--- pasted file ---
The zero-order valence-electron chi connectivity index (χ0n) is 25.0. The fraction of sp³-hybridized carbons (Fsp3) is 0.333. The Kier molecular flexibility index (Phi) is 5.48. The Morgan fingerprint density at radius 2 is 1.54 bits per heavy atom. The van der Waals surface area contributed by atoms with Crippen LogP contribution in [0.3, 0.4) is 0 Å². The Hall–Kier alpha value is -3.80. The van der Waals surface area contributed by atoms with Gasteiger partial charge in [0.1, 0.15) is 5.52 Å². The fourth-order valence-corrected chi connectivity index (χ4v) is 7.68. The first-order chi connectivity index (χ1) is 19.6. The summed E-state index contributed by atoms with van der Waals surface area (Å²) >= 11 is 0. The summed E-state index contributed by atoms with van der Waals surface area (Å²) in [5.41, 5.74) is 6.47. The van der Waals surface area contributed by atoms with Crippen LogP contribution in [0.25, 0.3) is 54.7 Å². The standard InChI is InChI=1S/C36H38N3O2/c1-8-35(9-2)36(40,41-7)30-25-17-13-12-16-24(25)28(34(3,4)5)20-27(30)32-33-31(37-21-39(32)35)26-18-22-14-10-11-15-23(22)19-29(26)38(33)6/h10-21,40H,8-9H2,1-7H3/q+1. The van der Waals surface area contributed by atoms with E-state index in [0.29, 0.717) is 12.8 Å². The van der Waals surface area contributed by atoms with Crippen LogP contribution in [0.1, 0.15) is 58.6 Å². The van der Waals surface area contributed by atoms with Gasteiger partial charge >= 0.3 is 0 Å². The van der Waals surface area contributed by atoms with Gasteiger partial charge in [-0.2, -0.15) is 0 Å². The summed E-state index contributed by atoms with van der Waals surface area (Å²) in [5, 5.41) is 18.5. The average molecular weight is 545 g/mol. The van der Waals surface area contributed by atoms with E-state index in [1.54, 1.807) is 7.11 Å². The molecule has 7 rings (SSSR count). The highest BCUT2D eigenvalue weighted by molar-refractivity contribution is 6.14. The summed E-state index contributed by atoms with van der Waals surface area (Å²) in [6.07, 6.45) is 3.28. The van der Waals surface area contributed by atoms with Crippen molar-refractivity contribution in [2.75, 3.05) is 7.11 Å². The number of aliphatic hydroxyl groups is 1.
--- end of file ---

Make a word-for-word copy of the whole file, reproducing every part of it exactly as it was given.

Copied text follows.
The zero-order valence-electron chi connectivity index (χ0n) is 25.0. The fraction of sp³-hybridized carbons (Fsp3) is 0.333. The Kier molecular flexibility index (Phi) is 5.48. The Morgan fingerprint density at radius 2 is 1.54 bits per heavy atom. The van der Waals surface area contributed by atoms with Crippen LogP contribution in [0.3, 0.4) is 0 Å². The Hall–Kier alpha value is -3.80. The van der Waals surface area contributed by atoms with Gasteiger partial charge in [0.1, 0.15) is 5.52 Å². The fourth-order valence-corrected chi connectivity index (χ4v) is 7.68. The first-order chi connectivity index (χ1) is 19.6. The summed E-state index contributed by atoms with van der Waals surface area (Å²) >= 11 is 0. The summed E-state index contributed by atoms with van der Waals surface area (Å²) in [5.41, 5.74) is 6.47. The van der Waals surface area contributed by atoms with Crippen LogP contribution in [0.25, 0.3) is 54.7 Å². The standard InChI is InChI=1S/C36H38N3O2/c1-8-35(9-2)36(40,41-7)30-25-17-13-12-16-24(25)28(34(3,4)5)20-27(30)32-33-31(37-21-39(32)35)26-18-22-14-10-11-15-23(22)19-29(26)38(33)6/h10-21,40H,8-9H2,1-7H3/q+1. The van der Waals surface area contributed by atoms with E-state index in [0.29, 0.717) is 12.8 Å². The van der Waals surface area contributed by atoms with Crippen LogP contribution in [0.1, 0.15) is 58.6 Å². The van der Waals surface area contributed by atoms with Gasteiger partial charge >= 0.3 is 0 Å². The van der Waals surface area contributed by atoms with Gasteiger partial charge in [-0.2, -0.15) is 0 Å². The summed E-state index contributed by atoms with van der Waals surface area (Å²) in [5, 5.41) is 18.5. The average molecular weight is 545 g/mol. The van der Waals surface area contributed by atoms with E-state index in [1.54, 1.807) is 7.11 Å². The molecule has 7 rings (SSSR count). The highest BCUT2D eigenvalue weighted by molar-refractivity contribution is 6.14. The summed E-state index contributed by atoms with van der Waals surface area (Å²) in [6.07, 6.45) is 3.28. The van der Waals surface area contributed by atoms with Crippen molar-refractivity contribution in [2.75, 3.05) is 7.11 Å². The number of aliphatic hydroxyl groups is 1.